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Wednesday, March 19, 2008

Pasko Interviews Kozlovsky, Part II

Robert Amsterdam publishes the second part of Grigori Pasko's interview with Oleg Kozlovsky (part one is here):

PASKO: You say “without opening a criminal case”… But they approve of this method too – the leader of the St. Petersburg «Yabloko», Maxim Reznik, has been arrested, and in relation to him a criminal case has been opened, under which he faces deprivation of liberty for a term of five years...

KOZLOVSKY: It is obvious that the provocation in relation to Maxim was being prepared for a long time and meticulously. He can’t be conscripted into the army – he’s got a non-conscriptional age. But it’s easy to entrap him in a fight: Maxim is an emotional person, everybody knows this. There are many in today’s Russia who dream of beating up a policeman who is exceeding his authority. No doubt they were counting on the public believing the policemen and their fairy tale about how Maxim had beat up several of the guardians of order.

The precedent with Reznik is alarming. By the way, there already was such a case, and also with a representative of «Yabloko» – when they opened a criminal case against Ivan Bolshakov. That time the case fell apart.

PASKO: Behind all of these cases – when they first are opened, then fall apart, then are maniacally opened once again, only now already in relation to other people – behind all of this I clearly see the signature of the FSB. What do you think on this account?

KOZLOVSKYK: I am confident that behind all these cases stands the FSB. Moreover, when they drove me to the assembly center in Moscow, they stuck a person in the car who congratulated everybody with the Day of the Chekist and everybody congratulated him. They didn’t even hide their affiliation with this organization. After all, what’s important for them is to kiss up to the power, to demonstrate that it’s not for naught that they’re getting high salaries, that they’re fighting “against extremism”… True, they fight with other’s hands: the military’s, the police’s…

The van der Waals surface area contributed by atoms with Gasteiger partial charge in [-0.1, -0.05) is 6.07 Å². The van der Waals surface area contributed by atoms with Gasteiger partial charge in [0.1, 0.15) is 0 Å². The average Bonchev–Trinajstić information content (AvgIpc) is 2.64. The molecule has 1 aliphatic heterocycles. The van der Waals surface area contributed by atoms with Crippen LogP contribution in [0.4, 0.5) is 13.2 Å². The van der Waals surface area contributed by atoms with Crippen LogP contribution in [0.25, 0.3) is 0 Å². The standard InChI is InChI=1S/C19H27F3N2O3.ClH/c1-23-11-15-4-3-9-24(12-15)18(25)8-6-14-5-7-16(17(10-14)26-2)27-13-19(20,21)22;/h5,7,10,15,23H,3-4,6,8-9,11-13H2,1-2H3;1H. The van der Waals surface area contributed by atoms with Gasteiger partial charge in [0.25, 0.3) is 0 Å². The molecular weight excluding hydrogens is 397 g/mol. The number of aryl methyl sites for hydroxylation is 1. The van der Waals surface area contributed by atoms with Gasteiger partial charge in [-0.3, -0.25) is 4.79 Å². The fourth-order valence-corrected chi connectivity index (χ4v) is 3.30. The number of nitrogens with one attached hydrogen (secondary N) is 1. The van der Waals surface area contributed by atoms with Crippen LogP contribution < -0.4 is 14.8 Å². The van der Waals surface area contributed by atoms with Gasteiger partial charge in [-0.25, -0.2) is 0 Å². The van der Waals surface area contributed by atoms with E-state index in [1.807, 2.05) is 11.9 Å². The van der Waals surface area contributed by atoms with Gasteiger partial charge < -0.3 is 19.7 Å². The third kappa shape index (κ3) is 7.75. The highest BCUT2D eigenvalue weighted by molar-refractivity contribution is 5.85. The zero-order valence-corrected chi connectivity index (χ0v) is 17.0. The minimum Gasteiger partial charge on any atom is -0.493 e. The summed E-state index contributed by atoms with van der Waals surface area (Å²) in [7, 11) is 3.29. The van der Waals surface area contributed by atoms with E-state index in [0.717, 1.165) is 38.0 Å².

PASKO: There is an opinion that they’re still afraid of an orange revolution in the halls of the Kremlin…

Kozlovsky: I think that they truly are afraid. The spectre of Maidan [the square in Kiev that was the focal point of Ukraine’s «Orange Revolution»—Trans.] is wandering around the Kremlin offices. And that’s why the methods of the struggle with other-thinking are getting harsher – as a manifestation of the power’s fear that it may one day be deprived of its power.

PASKO: Maybe the power is in this way getting stronger, perfecting repressive methods?